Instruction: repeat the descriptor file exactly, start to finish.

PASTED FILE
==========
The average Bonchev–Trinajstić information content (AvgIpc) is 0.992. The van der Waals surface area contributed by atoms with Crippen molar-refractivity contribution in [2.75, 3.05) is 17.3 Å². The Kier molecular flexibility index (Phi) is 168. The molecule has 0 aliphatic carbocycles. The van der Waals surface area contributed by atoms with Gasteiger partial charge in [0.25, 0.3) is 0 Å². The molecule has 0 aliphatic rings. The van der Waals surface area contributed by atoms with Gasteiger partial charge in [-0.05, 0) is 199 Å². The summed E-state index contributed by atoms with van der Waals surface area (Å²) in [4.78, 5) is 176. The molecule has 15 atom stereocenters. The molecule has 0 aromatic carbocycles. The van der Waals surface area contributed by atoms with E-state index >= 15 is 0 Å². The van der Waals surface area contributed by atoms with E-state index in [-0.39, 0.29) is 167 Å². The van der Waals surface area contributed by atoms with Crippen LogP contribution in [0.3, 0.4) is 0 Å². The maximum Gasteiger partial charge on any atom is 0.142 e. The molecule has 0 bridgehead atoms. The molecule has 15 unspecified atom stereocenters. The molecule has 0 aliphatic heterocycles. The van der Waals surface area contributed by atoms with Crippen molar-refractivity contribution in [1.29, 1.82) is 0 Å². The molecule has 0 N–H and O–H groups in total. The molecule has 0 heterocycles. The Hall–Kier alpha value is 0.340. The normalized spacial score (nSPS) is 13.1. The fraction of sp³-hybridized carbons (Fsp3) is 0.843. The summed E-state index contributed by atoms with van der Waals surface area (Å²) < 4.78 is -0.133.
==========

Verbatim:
The average Bonchev–Trinajstić information content (AvgIpc) is 0.992. The van der Waals surface area contributed by atoms with Crippen molar-refractivity contribution in [2.75, 3.05) is 17.3 Å². The Kier molecular flexibility index (Phi) is 168. The molecule has 0 aliphatic carbocycles. The van der Waals surface area contributed by atoms with Gasteiger partial charge in [0.25, 0.3) is 0 Å². The molecule has 0 aliphatic rings. The van der Waals surface area contributed by atoms with Gasteiger partial charge in [-0.05, 0) is 199 Å². The summed E-state index contributed by atoms with van der Waals surface area (Å²) in [4.78, 5) is 176. The molecule has 15 atom stereocenters. The molecule has 0 aromatic carbocycles. The van der Waals surface area contributed by atoms with E-state index >= 15 is 0 Å². The van der Waals surface area contributed by atoms with E-state index in [-0.39, 0.29) is 167 Å². The van der Waals surface area contributed by atoms with Crippen LogP contribution in [0.3, 0.4) is 0 Å². The maximum Gasteiger partial charge on any atom is 0.142 e. The molecule has 0 bridgehead atoms. The molecule has 15 unspecified atom stereocenters. The molecule has 0 aliphatic heterocycles. The van der Waals surface area contributed by atoms with Crippen molar-refractivity contribution in [1.29, 1.82) is 0 Å². The molecule has 0 N–H and O–H groups in total. The molecule has 0 heterocycles. The Hall–Kier alpha value is 0.340. The normalized spacial score (nSPS) is 13.1. The fraction of sp³-hybridized carbons (Fsp3) is 0.843. The summed E-state index contributed by atoms with van der Waals surface area (Å²) < 4.78 is -0.133.